WHEN one prominent congressman heard last year that Israel was about to ask the United States for a $10 billion housing-loan guarantee to help settle immigrants from the former Soviet Union, he gagged.
"I haven't had a housing-loan guarantee in my own district in years," said the lawmaker, a strong supporter of Israel. "Why don't they call it something else, like economic development."
"It's even hard to vote for regular aid [for Israel] when some of my constituents are eating cat food," says another.
The comments suggest one reason that the US has been slow to respond to Israel's urgent request for help.
But beyond hard times at home, the loan guarantee has been the casualty of a heated standoff between the Bush administration and Israel over the controversial issue of Jewish settlements in the Israeli-occupied West Bank and Gaza Strip.
As a March 31 deadline approaches for wrapping the guarantee into pending foreign aid legislation, the search is on for a last-minute compromise.
The loan guarantee has become a top priority for Israel, which needs to raise up to $70 billion to absorb some 1 million newcomers over the next few years.
"It will be a very bad day if Israel does not get the money," says an Israeli diplomat in Washington.
But, priority or not, Israeli Prime Minister Yitzhak Shamir has been unwilling to pay the Bush administration's asking price: a halt to the settlements, which the administration says are inimical to peace.
The latest efforts to find a compromise have been spearheaded by Sen. Patrick Leahy (D) of Vermont, chairman of the Senate subcommittee that deals with foreign aid.
An amendment to foreign-aid legislation proposed by Senator Leahy and tacitly supported by Secretary of State James Baker III in congressional hearings this week would appropriate the full $10 billion, to be dispersed in five one-year installments of $2 billion each.
But under the Leahy proposal the US would deduct a dollar from this amount for every dollar Israel spends on housing and infrastructure in the territories.
The plan would also give President Bush the right to attach conditions - including a settlements freeze - on its disbursement.
"Congress usually says to the president, 'Here's the money; spend it, says a congressional source. "Under this arrangement it would be saying, 'You decide if it's to be spent and on what terms.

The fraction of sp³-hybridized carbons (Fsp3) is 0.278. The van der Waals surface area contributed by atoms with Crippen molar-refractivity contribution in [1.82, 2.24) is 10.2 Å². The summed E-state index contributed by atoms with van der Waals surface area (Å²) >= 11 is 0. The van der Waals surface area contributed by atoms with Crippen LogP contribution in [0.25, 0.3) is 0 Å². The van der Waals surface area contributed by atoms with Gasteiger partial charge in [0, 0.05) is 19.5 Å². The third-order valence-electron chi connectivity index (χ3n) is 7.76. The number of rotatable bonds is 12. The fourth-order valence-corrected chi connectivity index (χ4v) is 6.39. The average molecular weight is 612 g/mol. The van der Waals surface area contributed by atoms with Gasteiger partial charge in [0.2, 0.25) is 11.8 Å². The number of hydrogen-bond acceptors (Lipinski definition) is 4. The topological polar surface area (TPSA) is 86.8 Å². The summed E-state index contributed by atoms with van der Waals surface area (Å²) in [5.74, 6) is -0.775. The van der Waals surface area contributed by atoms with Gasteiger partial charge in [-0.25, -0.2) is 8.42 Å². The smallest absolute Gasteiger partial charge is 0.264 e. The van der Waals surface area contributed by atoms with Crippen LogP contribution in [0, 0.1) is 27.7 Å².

The compromise would benefit Israel by keeping negotiations alive and by putting the loan guarantee into law, at least technically. Given President Bush's determined opposition to settlements, it may be the best deal Israel can now get, diplomatic analysts say.
But the compromise would also be good for the Bush administration. It would help ensure passage of the foreign aid bill, which contains assistance to the former Soviet republics championed by Bush and Baker. It would also give the administration continued leverage to force a reduction or freeze of settlements which, in turn, could be used as an incentive to keep Arab nations engaged in ongoing Middle East peace talks.
"The reduction of settlements is the one positive act the administration can bring to the bargaining table right now," says Martin Indyk, executive director of the Washington Institute for Near East Policy. "It's something they can use with the Arabs to prove they have a stake in remaining engaged."
Congressional sources say the March 31 deadline could be skirted by dealing with the loan guarantee in separate legislation or by extending this year's stopgap foreign aid bill until Congress and the administration agree on a compromise.
Israeli sources say that, by agreeing to freeze settlements now, Israel would be making a major concession to the Arab states with which it is now engaged in Middle East peace talks.
"In the middle of talks, there's no point giving any concession without reciprocity," says the Israeli diplomat.
Administration spokesmen don't deny that a settlements freeze would satisfy a longstanding Arab demand.
But they point out that settlements have been opposed by every US president since 1967, the year Israel occupied the West Bank and Gaza.
The spokesmen add that the alternative - looking the other way while Israel continues to build new settlements - would almost certainly undermine hopes for the compromise needed to produce the peace they consider critical to American interests in the Middle East.
The loan guarantee - which would not be a form of foreign aid - would enable Israel to borrow in commercial markets at lower interest rates. It would also send a signal that would give financial communities in other countries confidence to lend to Israel.
Most of the $60 billion to $70 billion Israel is now seeking will be raised through local taxes.
But at least $20 billion needs to come from abroad in hard currency to enable Israel to import the raw material and machinery needed to create new industries and new jobs, Israeli source say.